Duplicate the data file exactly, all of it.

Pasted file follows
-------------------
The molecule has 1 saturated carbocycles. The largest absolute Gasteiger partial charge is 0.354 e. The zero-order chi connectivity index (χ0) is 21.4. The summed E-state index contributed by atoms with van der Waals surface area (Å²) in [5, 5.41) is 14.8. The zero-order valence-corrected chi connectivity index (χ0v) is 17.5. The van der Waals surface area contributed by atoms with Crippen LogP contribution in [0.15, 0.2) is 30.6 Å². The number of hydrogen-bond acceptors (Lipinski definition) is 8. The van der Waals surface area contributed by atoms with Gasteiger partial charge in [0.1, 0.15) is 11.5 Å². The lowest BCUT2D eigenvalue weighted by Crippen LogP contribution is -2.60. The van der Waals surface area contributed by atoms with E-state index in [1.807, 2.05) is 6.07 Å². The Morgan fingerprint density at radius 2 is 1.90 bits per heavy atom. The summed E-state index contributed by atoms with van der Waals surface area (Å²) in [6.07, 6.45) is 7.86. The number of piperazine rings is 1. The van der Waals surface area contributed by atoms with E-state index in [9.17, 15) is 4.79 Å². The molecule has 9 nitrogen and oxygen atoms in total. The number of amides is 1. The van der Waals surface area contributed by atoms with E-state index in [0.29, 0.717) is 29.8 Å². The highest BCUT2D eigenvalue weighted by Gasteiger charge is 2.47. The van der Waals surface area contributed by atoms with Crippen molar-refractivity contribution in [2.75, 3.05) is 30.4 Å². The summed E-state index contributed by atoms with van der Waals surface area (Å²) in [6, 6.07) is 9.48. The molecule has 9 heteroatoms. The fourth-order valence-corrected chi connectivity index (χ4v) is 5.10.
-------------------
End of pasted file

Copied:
The molecule has 1 saturated carbocycles. The largest absolute Gasteiger partial charge is 0.354 e. The zero-order chi connectivity index (χ0) is 21.4. The summed E-state index contributed by atoms with van der Waals surface area (Å²) in [5, 5.41) is 14.8. The zero-order valence-corrected chi connectivity index (χ0v) is 17.5. The van der Waals surface area contributed by atoms with Crippen LogP contribution in [0.15, 0.2) is 30.6 Å². The number of hydrogen-bond acceptors (Lipinski definition) is 8. The van der Waals surface area contributed by atoms with Gasteiger partial charge in [0.1, 0.15) is 11.5 Å². The lowest BCUT2D eigenvalue weighted by Crippen LogP contribution is -2.60. The van der Waals surface area contributed by atoms with E-state index in [1.807, 2.05) is 6.07 Å². The Morgan fingerprint density at radius 2 is 1.90 bits per heavy atom. The summed E-state index contributed by atoms with van der Waals surface area (Å²) in [6.07, 6.45) is 7.86. The number of piperazine rings is 1. The van der Waals surface area contributed by atoms with E-state index in [9.17, 15) is 4.79 Å². The molecule has 9 nitrogen and oxygen atoms in total. The number of amides is 1. The van der Waals surface area contributed by atoms with E-state index in [0.29, 0.717) is 29.8 Å². The highest BCUT2D eigenvalue weighted by Gasteiger charge is 2.47. The van der Waals surface area contributed by atoms with Crippen molar-refractivity contribution in [2.75, 3.05) is 30.4 Å². The summed E-state index contributed by atoms with van der Waals surface area (Å²) in [6, 6.07) is 9.48. The molecule has 9 heteroatoms. The fourth-order valence-corrected chi connectivity index (χ4v) is 5.10.